Send to

Choose Destination
Psychopharmacology (Berl). 2006 Aug;187(2):189-99. Epub 2006 Jun 3.

Genetic dissociation of two behaviors associated with nicotine addiction: beta-2 containing nicotinic receptors are involved in nicotine reinforcement but not in withdrawal syndrome.

Author information

Unité CNRS 2182 Récepteurs & Cognition, Département de Neuroscience, Institut Pasteur, 25 rue du Dr. Roux, 75015 Paris, France.



Nicotine addiction is characterized by two distinct behaviors, chronic compulsive self-administration and the induction of a withdrawal syndrome upon cessation of nicotine consumption.


To examine if these two processes rely on beta2-containing nicotinic receptors--beta2*nAChRs--we analyzed the behavior of mice lacking these receptors in the two situations.


First, we showed that, in contrast to wild-type (WT) mice, beta2-knockout (beta2-/-) mice exhibit no intra-ventral tegmental area (VTA) nicotine self-administration, whereas their ability to self-administer morphine is intact. However, beta2-/- mice showed some sensitivity to locomotor effects of nicotine, implying an effect of the drug on other nicotinic subtypes. Then, we observed that beta2-/- mice exhibited a normal nicotine withdrawal syndrome, i.e., increased levels of rearing and jumping upon precipitated withdrawal. Thus, the beta2*nAChRs are not involved in the behaviors induced by cessation of nicotine consumption.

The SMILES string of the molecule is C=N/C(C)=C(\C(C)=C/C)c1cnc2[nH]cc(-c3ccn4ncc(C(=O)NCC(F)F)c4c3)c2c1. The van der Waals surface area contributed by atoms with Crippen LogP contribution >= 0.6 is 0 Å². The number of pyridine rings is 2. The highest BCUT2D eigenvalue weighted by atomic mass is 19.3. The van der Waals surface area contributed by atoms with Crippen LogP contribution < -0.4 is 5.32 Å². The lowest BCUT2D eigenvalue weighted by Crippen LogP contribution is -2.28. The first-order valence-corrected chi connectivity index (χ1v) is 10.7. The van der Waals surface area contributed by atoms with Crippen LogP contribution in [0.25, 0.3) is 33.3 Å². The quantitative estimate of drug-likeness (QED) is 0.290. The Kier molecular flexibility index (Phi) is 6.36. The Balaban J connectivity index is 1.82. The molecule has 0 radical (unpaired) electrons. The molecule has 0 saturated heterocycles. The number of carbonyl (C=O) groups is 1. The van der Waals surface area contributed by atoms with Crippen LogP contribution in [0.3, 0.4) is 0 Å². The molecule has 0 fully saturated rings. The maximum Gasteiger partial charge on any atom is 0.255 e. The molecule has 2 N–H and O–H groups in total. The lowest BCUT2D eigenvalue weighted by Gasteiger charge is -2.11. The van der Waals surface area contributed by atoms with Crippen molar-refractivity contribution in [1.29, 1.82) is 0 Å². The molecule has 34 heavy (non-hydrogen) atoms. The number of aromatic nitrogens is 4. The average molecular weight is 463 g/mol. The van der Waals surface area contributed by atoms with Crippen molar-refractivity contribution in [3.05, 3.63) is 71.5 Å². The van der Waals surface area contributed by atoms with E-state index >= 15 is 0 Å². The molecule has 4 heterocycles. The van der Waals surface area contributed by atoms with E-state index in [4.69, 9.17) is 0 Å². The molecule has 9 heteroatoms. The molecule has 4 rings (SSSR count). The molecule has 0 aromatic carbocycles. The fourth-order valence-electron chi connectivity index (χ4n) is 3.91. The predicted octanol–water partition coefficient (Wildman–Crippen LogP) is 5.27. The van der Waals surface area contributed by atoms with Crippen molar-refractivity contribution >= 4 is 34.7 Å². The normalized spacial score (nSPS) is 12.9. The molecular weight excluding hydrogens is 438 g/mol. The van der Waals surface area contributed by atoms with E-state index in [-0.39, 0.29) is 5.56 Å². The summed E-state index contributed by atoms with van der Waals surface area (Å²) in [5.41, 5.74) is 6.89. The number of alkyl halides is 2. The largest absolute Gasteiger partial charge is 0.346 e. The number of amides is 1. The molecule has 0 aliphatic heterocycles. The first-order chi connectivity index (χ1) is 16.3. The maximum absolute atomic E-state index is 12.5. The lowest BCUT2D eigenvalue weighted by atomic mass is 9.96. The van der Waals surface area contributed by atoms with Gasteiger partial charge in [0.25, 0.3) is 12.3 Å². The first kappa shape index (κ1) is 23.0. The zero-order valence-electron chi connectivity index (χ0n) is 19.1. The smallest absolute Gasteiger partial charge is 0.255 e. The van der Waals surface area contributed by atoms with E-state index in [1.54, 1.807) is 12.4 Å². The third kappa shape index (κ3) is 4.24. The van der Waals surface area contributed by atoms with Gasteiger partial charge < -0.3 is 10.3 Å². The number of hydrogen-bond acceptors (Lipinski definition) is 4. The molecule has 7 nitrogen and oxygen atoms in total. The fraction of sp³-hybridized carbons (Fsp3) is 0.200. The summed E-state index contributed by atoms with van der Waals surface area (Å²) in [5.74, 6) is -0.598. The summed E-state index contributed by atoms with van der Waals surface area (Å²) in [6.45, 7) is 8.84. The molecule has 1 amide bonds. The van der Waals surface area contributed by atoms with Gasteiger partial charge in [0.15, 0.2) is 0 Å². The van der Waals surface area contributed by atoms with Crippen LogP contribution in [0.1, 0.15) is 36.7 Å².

Taken together, the present data demonstrated a genetic dissociation of two distinct behavioral patterns associated with nicotine addiction. They further suggested that independent molecular mechanisms underlie these two aspects, offering the possibility of controlling them separately.

[Indexed for MEDLINE]

Supplemental Content

Full text links

Icon for Springer
Loading ...
Support Center